UBC researchers put aluminum under the microscope
Neuroscientists Chris Shaw and Lucija Tomljenovic may have discovered something awful—and useful. The UBC research duo compared the amount of aluminum in infant vaccination schedules in several countries with rates of autism diagnosis across several years.
They found a remarkable correlation. The study seems to show that the more aluminum that infants are exposed to through vaccines—especially those babies under six months old—the more likely they are to get autism.
Although the mercury-autism link in vaccines was “proven” and then “disproven” by scientists during the past 15 years, aluminum’s possible role in the rising rates of autism is still emerging.
“If any part of this is true, it’s very scary stuff,” Shaw told the Straight in a phone interview.
Their paper, “Does an Elevated Body Burden From Vaccine Aluminium Adjuvants Contribute to the Rising Prevalence of Autism?”, hasn’t been published yet, but they will be presenting their findings at the ninth Keele Meeting on Aluminium in February 2011.
Don’t refuse immunizations based on this single study, urges Monika Naus, the associate director of epidemiology for the B.C. Centre for Disease Control. Although 93 percent of kids are vaccinated in this province, she explained, the numbers have slipped over the past decade—a situation she associates with the fear of mercury in vaccines.
“It would be a travesty if the same thing [people refusing vaccines] happened with aluminum and autism,” she told the Straight by phone, noting that complex factors such as genetics seem to contribute to autism. “This could turn into another witch-hunt.”
Naus allowed that an environmental study such as Tomljenovic and Shaw’s is usually the first step in finding a cause for a condition.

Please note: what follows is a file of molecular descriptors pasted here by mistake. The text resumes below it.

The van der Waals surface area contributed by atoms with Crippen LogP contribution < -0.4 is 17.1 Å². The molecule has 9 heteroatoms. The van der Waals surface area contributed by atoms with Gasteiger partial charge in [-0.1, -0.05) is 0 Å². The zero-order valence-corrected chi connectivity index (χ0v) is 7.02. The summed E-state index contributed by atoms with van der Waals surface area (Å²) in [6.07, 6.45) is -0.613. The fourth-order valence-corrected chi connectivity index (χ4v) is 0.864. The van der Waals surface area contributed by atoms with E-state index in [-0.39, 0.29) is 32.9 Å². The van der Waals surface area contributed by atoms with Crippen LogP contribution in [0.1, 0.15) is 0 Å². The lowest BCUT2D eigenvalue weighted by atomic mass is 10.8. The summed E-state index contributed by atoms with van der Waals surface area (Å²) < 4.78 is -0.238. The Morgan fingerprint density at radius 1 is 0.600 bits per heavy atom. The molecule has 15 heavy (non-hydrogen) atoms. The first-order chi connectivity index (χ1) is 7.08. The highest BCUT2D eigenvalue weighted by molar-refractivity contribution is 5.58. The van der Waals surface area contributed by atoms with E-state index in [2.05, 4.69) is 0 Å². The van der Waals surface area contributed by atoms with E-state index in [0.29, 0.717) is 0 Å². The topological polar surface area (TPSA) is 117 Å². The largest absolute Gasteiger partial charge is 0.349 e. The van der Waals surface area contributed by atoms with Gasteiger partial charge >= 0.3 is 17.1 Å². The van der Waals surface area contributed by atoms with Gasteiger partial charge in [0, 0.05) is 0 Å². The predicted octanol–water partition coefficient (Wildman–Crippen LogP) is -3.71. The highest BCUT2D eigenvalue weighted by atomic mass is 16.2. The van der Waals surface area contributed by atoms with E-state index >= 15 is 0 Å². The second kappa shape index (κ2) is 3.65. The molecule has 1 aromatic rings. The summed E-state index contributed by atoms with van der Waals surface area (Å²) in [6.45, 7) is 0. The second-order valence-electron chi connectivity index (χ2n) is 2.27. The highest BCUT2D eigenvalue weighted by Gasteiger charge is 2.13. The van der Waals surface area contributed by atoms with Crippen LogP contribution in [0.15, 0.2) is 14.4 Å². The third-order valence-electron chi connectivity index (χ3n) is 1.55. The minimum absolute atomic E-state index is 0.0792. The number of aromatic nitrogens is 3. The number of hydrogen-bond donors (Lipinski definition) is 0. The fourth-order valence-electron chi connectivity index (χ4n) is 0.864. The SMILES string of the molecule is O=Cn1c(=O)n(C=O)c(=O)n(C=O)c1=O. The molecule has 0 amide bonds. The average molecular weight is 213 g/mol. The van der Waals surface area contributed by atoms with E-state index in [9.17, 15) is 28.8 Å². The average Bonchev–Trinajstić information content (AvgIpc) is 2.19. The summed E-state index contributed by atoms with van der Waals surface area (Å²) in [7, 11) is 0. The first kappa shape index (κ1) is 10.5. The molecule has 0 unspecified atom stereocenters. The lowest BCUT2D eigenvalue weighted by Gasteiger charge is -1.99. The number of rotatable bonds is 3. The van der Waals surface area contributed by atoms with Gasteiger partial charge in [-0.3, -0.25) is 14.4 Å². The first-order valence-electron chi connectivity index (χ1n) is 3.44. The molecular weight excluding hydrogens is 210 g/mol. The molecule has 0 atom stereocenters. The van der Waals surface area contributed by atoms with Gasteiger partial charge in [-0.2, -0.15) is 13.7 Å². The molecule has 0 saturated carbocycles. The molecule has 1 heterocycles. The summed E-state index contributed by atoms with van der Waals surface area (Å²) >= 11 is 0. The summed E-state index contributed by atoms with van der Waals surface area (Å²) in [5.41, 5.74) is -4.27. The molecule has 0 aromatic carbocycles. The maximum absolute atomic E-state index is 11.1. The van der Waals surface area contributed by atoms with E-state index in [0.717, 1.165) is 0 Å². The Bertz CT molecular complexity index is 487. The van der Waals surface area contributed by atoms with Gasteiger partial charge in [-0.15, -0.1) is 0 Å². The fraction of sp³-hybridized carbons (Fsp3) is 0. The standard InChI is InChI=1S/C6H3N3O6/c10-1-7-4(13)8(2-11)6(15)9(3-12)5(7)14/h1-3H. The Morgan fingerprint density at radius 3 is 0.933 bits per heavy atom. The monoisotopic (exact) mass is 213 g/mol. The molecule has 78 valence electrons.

Theirs is just the latest lighthouse to flash a warning about aluminum body burden. Aluminum is the third most common element on Earth, Shaw explained, but the human body doesn’t need any of it. In fact, if it builds up in the body—and it tends to collect in the brain—it’s toxic. In a number of peer-reviewed studies, it has been linked to macrophagic myofasciitis, cancer, chronic fatigue syndrome, and Alzheimer’s disease.
“In terms of Alzheimer’s, people pooh-poohed it [the aluminum link] for years, and only now is it getting some grudging acceptance,” Shaw said.
How great the aluminum body burden is depends on a few factors, Shaw noted: whether or not the blood-brain barrier is solid (it isn’t in infants), how well the kidneys are working (an issue for the elderly), how the aluminum gets into the body (vaccines are a more direct route, he said, than food), and how much of it we take in. And in B.C., we’re taking in a lot.
The regular immunization schedule for children six years of age and under in B.C. includes up to 17 vaccines, several of which contain aluminum. Tomljenovic and Shaw found that the schedule exposes children to 20 to 50 times the amount of aluminum known to be toxic to the human body.
At the new Seymour-Capilano filtration plant, hydrated potassium aluminium sulfate, or alum, is used as a coagulant to pull impurities out of the water, plant superintendent Sharon Peters told the Straight by phone. That means that since January, the tap water in much of Greater Vancouver has been clarified with an aluminum compound.
Baking powder often contains aluminum. Soda comes in aluminum cans. Some kitchen pans are made from aluminum. It’s in paint, leather, antacids, fertilizer, pesticides, and, of course, aluminum foil.
It’s also the active ingredient in antiperspirant. For example, aluminum compounds are found at levels of 16 percent in Gillette Clear Gel Arctic Ice and Soft & Dri DriGel, 19 percent in Arm & Hammer Advance Invisible Solid, and 21 percent in Secret Platinum Asian Pear.
Health Canada’s webpage on aluminum research ends with: “While there is evidence”¦for the interaction with and impact of aluminum on different components of the neurological system, available data are inadequate to serve as a basis for a hypothesized mode of action of aluminum in inducing specific neurological disorders such as Alzheimer’s disease.”
Getting science and government to change direction on something like this is “like turning around the Titanic”, Shaw said.
In the meantime, he’s not wearing antiperspirant.